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As China, India, Indonesia, Japan and Vietnam crack on building six hundred more coal-fired power plants, fear not, our city councils are saving the planet.
The Christchurch City Council is bravely facing up to its self-declared climate emergency. They think they can change the world, by creating zero-emission zones.
You can blame Auckland Council for this. Mayor Phil Goff has invited Christchurch to join a United Nations initiative. It’s called the Race to Zero and it pledges, to kick out petrol-guzzling cars by 2025 from select areas of the city. Auckland and Wellington have already giddily signed on to this United Nations caper.
And now it's Christchurch that’s licking its lips at the chance to posture on fossil fuels.
The council staff are frothing in excitement about sealing off parts of the city to zero-emission transport. Their report says it would reinforce the city’s commitment to strong climate action. The climate change committee chair, Councillor Sara Templeton is fizzing too. Working with other cities is really important. We can’t do it alone says Sarah.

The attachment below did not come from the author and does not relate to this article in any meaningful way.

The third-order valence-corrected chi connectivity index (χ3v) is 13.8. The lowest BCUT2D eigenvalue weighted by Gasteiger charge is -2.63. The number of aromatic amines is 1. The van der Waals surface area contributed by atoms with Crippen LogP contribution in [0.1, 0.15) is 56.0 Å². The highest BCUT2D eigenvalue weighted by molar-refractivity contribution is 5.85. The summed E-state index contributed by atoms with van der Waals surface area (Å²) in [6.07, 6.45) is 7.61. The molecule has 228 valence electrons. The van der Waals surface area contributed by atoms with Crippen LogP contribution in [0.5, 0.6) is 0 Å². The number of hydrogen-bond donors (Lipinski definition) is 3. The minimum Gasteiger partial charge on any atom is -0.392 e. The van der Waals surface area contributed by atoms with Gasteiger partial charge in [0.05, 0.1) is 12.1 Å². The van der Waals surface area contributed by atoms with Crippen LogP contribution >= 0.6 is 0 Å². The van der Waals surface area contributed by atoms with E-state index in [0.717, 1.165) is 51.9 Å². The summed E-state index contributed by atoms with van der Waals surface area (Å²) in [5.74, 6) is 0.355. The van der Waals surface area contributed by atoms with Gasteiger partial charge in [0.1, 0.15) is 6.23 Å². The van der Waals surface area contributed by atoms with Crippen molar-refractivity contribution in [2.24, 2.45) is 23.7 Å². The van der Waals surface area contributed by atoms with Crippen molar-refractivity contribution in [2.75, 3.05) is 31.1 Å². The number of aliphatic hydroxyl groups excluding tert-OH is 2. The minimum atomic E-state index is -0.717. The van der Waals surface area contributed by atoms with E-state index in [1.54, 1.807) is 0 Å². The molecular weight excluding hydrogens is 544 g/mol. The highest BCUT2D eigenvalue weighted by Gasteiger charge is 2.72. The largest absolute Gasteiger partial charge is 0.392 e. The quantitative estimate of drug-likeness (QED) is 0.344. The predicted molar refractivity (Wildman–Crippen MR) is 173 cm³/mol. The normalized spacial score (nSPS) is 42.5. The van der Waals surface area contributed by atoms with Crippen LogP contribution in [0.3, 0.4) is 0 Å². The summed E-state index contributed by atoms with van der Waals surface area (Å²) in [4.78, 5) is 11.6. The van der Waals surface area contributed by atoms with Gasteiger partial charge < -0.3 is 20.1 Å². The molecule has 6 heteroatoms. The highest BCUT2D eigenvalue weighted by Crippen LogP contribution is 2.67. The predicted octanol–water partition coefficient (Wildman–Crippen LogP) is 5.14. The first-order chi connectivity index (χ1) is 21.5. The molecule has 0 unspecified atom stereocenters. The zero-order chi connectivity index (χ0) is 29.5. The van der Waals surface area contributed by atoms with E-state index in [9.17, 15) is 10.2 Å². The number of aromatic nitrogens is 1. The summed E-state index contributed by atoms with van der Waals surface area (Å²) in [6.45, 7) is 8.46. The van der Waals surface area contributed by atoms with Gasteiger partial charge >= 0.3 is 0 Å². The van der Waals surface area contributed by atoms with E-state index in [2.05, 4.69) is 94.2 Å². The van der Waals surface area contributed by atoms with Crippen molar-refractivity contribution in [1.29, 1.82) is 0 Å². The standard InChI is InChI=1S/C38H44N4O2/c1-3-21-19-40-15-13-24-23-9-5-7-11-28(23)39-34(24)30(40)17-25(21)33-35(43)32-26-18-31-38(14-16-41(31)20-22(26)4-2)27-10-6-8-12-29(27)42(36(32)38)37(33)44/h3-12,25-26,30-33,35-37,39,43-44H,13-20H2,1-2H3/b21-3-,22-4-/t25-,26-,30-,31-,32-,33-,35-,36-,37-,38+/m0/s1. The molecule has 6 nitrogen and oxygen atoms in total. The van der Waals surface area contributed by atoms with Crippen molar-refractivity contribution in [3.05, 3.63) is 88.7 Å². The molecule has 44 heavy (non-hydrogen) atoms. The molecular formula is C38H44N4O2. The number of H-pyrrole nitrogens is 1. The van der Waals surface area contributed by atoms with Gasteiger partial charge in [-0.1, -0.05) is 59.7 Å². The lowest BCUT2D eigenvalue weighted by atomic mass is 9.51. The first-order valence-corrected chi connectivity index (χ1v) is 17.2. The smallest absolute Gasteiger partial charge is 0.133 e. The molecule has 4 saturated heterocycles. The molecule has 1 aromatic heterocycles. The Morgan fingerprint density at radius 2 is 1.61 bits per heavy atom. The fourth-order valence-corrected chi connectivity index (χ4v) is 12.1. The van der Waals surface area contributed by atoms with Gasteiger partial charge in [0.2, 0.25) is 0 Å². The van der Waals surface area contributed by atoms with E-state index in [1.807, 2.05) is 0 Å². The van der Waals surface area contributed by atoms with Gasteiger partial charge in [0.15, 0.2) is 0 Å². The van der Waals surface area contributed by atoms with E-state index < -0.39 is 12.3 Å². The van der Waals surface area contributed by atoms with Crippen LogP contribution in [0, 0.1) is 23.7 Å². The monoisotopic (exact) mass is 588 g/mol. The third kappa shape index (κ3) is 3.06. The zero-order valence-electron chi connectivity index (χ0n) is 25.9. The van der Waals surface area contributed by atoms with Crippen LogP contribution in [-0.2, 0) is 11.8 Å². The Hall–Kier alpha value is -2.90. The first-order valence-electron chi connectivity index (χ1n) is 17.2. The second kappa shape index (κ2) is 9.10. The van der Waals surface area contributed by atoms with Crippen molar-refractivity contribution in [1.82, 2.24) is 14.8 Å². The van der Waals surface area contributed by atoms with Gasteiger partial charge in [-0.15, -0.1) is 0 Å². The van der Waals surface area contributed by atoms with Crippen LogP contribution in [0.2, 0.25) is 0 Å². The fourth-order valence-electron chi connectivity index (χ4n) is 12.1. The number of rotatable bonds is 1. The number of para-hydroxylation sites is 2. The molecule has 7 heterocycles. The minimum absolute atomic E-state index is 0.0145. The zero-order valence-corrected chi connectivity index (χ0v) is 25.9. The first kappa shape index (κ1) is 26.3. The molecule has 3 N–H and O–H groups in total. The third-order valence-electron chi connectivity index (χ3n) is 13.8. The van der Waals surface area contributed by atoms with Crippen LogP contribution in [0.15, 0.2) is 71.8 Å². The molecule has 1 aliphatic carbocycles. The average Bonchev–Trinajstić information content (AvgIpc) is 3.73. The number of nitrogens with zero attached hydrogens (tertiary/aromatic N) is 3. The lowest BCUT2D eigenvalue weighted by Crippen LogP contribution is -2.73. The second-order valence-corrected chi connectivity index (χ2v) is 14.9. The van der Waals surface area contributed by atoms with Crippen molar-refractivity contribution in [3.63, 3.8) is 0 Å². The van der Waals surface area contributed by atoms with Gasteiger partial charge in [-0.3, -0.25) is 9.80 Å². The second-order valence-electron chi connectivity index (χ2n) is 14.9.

So these zones would kick out cars powered by fossil fuels. Only EVs would be allowed in, along with your walkers, bikers and buses. Hybrids? No.
The council report earnestly gushes that these zones would not only be cleaner, healthier spaces to mingle in, but quieter. The on-street noise pollution would be dramatically hushed. Cue the pan pipes and joyful sounds of dolphins at play.
Now for Auckland, the city centre is being sized up as a zero-emission zone.
Christchurch hasn’t shown its hand yet, as to where or how many of these fossil-fuel-free zones they are plotting. Although they’ve already mangled the city centre, post-quake.
Amsterdam, I note has five of these zones. Council staff like that sound of that.
But just imagine being an unsuspecting business owner, a retailer or a worker – or a resident, that just happens to be getting on with life, in an area that ends up being caged as a zero-emission zone.
I shake my head in despair.
Virtue signalling dross dressed up as positive, meaningful change.
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